Eye Tracking Zoom Study: A WSU expert’s perspective, and common classroom concerns

Ever wonder what other people are looking at during Zoom or WebEx meetings? Turns out so do several researchers. 

Dr. Akmal Mirsadikov, who specializes in deception detection and eye tracking at Wichita State University’s W. Frank Barton School of Business, recently ran an exploratory study about how people interact on Zoom. As virtual meetings are likely here to stay, the study may reveal the differences between in-person and online environments.

“The sudden shift into this new environment brought in lots of issues, and people needed to adapt, learn on the go, and the norms were not developed,” said Mirsadikov, assistant professor of information technology and management information systems at Wichita State.

The study investigated what people were looking at in Zoom meetings, how people react to distractions, and the difference between smaller and larger groups. It also touched on visual attention across genders and potential causes for Zoom fatigue and mirror anxiety.

This effort was in collaboration with Iowa State University’s Joey F. George, professor of information systems and business analytics, who was Mirsadikov’s mentor from his time as a student there. They also partnered with Kent Marett, an associate professor of information systems at Mississippi State University, along with Misty D. Nabors, a doctoral student.

“The idea came from Joey George because he was interested in seeing how people react to distractions and what they actually focus on in online remote meetings,” said Mirsadikov. “I was very excited because I like running studies employing eye tracking technology.”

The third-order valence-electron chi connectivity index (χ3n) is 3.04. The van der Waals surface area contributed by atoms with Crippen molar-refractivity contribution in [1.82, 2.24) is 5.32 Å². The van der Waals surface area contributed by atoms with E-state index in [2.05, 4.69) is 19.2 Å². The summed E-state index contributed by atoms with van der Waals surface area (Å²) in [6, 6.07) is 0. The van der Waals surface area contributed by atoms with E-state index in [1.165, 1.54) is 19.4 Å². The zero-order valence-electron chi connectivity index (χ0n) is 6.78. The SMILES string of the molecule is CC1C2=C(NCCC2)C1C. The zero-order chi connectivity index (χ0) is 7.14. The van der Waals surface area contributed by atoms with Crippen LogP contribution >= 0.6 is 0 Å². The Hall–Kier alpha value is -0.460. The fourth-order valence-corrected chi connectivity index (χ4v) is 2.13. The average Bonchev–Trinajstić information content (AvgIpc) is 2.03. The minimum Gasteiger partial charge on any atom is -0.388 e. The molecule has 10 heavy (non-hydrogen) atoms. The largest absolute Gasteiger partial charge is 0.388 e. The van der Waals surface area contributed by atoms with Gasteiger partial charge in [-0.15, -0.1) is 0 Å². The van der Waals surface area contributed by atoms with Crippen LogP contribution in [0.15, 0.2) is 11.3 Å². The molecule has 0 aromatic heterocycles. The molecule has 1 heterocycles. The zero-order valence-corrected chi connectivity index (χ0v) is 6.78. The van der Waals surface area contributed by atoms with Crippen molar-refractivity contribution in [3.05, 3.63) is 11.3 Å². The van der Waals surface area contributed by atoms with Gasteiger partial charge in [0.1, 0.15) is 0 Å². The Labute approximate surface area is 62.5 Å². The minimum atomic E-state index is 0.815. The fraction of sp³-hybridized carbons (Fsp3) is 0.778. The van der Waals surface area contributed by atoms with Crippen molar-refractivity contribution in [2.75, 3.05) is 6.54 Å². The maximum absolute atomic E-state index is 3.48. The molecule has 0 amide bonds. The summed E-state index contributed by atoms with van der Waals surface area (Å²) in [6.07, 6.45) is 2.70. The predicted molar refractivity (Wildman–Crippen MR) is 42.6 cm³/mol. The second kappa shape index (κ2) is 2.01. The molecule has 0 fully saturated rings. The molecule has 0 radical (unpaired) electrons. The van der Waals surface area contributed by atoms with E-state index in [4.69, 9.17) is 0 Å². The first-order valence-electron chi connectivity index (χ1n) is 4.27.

The eye tracking device projects infrared light into the user’s eye and creates a glint from the cornea in the participant’s eye. The position of the glint along with the center of the pupil is used in turn to identify the participant’s gaze location. The eye tracking device is usually located under a participant’s monitor.

From the perspective of an instructor, some of the social and non-verbal cues are limited at Zoom meetings. Those cues that the audience displays by nodding, shifting posture, or the excitement that you see on the face, you cannot always see in Zoom. 

— Dr. Akmal Mirsadikov

The study tested participants in two settings. In an interactive meeting setting with a smaller group, they had an interviewer, researcher and a researcher who was posing as a participant in the meeting.

“What we noticed from their visual attention, which was unexpected, was that in smaller groups with only four people, one-third of the time the participants were looking elsewhere,” Mirsadikov said.

When participants were talking, they would look up or look to the side to think. When people speak, they tend to look away from the monitor.

In this small group study, there were two distractions: about five minutes into the meeting, one person started to eat and drink, and 10 minutes into the discussion, someone got up and walked around in the room. Researchers found that even with those distractions, people would notice the distraction and move on, and the smaller groups were likely to be more engaged.

The second part of the study was a pre-recorded Zoom session, and there was no speaking or involvement of the participants. They simply entered the online session and watched. What they watched was a more than 50-person meeting with New Zealand city councilors speaking about various topics.

Twenty-five percent of the total gaze time was focused on the speaker in this meeting. The heat map above was from that meeting.

Distractions and non-verbal communication

Mirsadikov acknowledges that because the participants are aware that they are being studied, they might change their behavior.

“Our computers didn’t have the ‘natural’ distractions that people otherwise have on their own computers like emails, social media and other multitasking, which creates less effectiveness in the meeting,” Mirsadikov said.